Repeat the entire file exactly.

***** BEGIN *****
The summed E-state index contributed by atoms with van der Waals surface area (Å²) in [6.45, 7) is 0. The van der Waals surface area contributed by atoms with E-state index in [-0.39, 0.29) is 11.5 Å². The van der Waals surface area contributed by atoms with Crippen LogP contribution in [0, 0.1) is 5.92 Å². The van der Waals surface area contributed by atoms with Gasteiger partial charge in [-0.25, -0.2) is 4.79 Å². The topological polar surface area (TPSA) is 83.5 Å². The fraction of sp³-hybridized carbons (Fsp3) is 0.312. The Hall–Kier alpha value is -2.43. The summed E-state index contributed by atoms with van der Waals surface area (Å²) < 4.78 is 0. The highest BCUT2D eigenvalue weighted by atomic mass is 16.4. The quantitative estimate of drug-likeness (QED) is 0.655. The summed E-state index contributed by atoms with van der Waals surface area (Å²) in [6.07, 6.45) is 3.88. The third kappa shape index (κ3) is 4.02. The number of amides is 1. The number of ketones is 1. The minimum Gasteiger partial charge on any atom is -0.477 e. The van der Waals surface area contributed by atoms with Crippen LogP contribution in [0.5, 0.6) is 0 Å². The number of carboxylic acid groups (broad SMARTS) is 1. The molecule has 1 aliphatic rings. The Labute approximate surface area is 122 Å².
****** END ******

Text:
The summed E-state index contributed by atoms with van der Waals surface area (Å²) in [6.45, 7) is 0. The van der Waals surface area contributed by atoms with E-state index in [-0.39, 0.29) is 11.5 Å². The van der Waals surface area contributed by atoms with Crippen LogP contribution in [0, 0.1) is 5.92 Å². The van der Waals surface area contributed by atoms with Gasteiger partial charge in [-0.25, -0.2) is 4.79 Å². The topological polar surface area (TPSA) is 83.5 Å². The fraction of sp³-hybridized carbons (Fsp3) is 0.312. The Hall–Kier alpha value is -2.43. The summed E-state index contributed by atoms with van der Waals surface area (Å²) < 4.78 is 0. The highest BCUT2D eigenvalue weighted by atomic mass is 16.4. The quantitative estimate of drug-likeness (QED) is 0.655. The summed E-state index contributed by atoms with van der Waals surface area (Å²) in [6.07, 6.45) is 3.88. The third kappa shape index (κ3) is 4.02. The number of amides is 1. The number of ketones is 1. The minimum Gasteiger partial charge on any atom is -0.477 e. The van der Waals surface area contributed by atoms with Crippen LogP contribution in [0.5, 0.6) is 0 Å². The number of carboxylic acid groups (broad SMARTS) is 1. The molecule has 1 aliphatic rings. The Labute approximate surface area is 122 Å².